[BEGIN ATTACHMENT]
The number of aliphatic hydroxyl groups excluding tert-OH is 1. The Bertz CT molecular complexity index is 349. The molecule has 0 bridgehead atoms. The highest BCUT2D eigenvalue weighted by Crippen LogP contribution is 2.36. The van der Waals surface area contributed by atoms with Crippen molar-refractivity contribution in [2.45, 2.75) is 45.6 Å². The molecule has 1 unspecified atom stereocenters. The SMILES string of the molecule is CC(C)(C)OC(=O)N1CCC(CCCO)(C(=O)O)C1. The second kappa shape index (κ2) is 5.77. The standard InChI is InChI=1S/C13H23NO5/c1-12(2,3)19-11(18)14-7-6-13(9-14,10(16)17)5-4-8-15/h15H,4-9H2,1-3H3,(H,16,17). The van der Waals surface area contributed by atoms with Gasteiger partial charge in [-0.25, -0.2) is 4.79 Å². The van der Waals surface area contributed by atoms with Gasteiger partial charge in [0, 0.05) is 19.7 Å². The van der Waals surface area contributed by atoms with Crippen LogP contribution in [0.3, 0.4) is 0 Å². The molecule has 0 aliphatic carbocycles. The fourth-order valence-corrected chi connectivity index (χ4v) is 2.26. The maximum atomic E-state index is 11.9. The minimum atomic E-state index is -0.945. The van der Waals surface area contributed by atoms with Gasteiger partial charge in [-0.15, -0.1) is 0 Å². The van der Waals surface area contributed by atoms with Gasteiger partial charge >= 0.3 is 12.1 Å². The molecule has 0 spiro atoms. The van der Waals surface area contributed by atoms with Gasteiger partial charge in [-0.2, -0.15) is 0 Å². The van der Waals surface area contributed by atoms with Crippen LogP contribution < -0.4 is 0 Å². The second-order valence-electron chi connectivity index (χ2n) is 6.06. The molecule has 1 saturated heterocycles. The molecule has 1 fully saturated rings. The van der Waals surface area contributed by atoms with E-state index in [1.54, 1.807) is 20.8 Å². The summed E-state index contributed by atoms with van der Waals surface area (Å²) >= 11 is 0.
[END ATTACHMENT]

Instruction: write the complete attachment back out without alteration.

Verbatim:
The number of aliphatic hydroxyl groups excluding tert-OH is 1. The Bertz CT molecular complexity index is 349. The molecule has 0 bridgehead atoms. The highest BCUT2D eigenvalue weighted by Crippen LogP contribution is 2.36. The van der Waals surface area contributed by atoms with Crippen molar-refractivity contribution in [2.45, 2.75) is 45.6 Å². The molecule has 1 unspecified atom stereocenters. The SMILES string of the molecule is CC(C)(C)OC(=O)N1CCC(CCCO)(C(=O)O)C1. The second kappa shape index (κ2) is 5.77. The standard InChI is InChI=1S/C13H23NO5/c1-12(2,3)19-11(18)14-7-6-13(9-14,10(16)17)5-4-8-15/h15H,4-9H2,1-3H3,(H,16,17). The van der Waals surface area contributed by atoms with Gasteiger partial charge in [-0.25, -0.2) is 4.79 Å². The van der Waals surface area contributed by atoms with Gasteiger partial charge in [0, 0.05) is 19.7 Å². The van der Waals surface area contributed by atoms with Crippen LogP contribution in [0.3, 0.4) is 0 Å². The molecule has 0 aliphatic carbocycles. The fourth-order valence-corrected chi connectivity index (χ4v) is 2.26. The maximum atomic E-state index is 11.9. The minimum atomic E-state index is -0.945. The van der Waals surface area contributed by atoms with Gasteiger partial charge in [-0.15, -0.1) is 0 Å². The van der Waals surface area contributed by atoms with Gasteiger partial charge >= 0.3 is 12.1 Å². The molecule has 0 spiro atoms. The van der Waals surface area contributed by atoms with Gasteiger partial charge in [-0.2, -0.15) is 0 Å². The van der Waals surface area contributed by atoms with Crippen LogP contribution < -0.4 is 0 Å². The second-order valence-electron chi connectivity index (χ2n) is 6.06. The molecule has 1 saturated heterocycles. The molecule has 1 fully saturated rings. The van der Waals surface area contributed by atoms with E-state index in [1.54, 1.807) is 20.8 Å². The summed E-state index contributed by atoms with van der Waals surface area (Å²) >= 11 is 0.